Much of the reason for Texas' tremendous amount of high school football talent is found in the fact that the public school systems invest heavily in the sport and so the talent is highly developed. When added to the fact that Texas is one of the most populous states in the Union you have a recipe for a recruiting hotbed.
In Florida, it's all about the private skills instructors, particularly in South Florida where the population is tightly packed and there are multiple private coaches available within easy driving distance for all young players. Florida has a similarly strong football culture to Texas but the private instruction of the skill athletes make it everyone's favorite destination for finding receivers and defensive backs.
However, if you go up north into Big 10 country you won't find as many big high school football stadiums or highly paid football staffs, particularly outside of Ohio. Detroit, the neighboring metropolis to the University of Michigan, is not a community that is currently built to find and develop football players and send them to colleges.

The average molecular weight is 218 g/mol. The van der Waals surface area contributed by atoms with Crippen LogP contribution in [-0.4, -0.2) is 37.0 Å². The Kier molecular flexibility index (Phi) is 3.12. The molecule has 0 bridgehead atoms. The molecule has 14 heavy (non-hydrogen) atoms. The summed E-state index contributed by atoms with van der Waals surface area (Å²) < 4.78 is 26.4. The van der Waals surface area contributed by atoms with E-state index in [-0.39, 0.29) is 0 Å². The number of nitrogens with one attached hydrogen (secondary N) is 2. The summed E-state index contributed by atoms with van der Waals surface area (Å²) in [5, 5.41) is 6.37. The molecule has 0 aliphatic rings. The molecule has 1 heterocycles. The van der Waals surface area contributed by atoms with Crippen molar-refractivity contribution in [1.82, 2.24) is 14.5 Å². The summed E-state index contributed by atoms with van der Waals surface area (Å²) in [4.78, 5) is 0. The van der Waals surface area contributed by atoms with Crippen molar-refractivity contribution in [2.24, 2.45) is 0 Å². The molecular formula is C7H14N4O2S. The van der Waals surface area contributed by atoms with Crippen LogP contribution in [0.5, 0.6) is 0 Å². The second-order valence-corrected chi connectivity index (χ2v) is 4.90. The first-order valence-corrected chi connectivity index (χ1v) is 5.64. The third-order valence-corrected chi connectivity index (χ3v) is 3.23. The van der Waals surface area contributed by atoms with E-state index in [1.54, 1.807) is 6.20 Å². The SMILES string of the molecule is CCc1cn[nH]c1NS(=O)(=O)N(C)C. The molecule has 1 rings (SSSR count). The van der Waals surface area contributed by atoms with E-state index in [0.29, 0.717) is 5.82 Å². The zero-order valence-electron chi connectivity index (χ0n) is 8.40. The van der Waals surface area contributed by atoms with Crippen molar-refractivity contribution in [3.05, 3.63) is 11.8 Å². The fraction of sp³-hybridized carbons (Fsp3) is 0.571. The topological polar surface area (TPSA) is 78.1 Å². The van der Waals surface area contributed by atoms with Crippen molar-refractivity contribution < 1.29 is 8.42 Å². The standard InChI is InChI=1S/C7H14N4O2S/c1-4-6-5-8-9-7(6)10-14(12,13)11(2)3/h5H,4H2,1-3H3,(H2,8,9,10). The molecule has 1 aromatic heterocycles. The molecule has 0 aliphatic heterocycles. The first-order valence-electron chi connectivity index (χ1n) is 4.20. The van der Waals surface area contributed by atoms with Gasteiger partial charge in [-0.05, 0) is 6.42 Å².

In fact, in many areas in the northern part of the country the best athletes opt for basketball and fill out the Division II college ranks filled with premier athletes that might have seen Big 10 scholarships had they pursued football rather than roundball.
Schools like Michigan and Notre Dame that have a strong national brand do have the option of going south and pulling kids from the areas with stronger football cultures like Texas, Alabama, or Florida, but what if they were to also start investing locally?
Option 1: Build up football academies to develop local talent
Presumably there would be more skills coaches working the Detroit metro area, or other currently less productive talent pools, if there was financial gain to be had in working there. However, if there is undeveloped talent in a given region such as Detroit, there are a group of people that might be interested in developing it.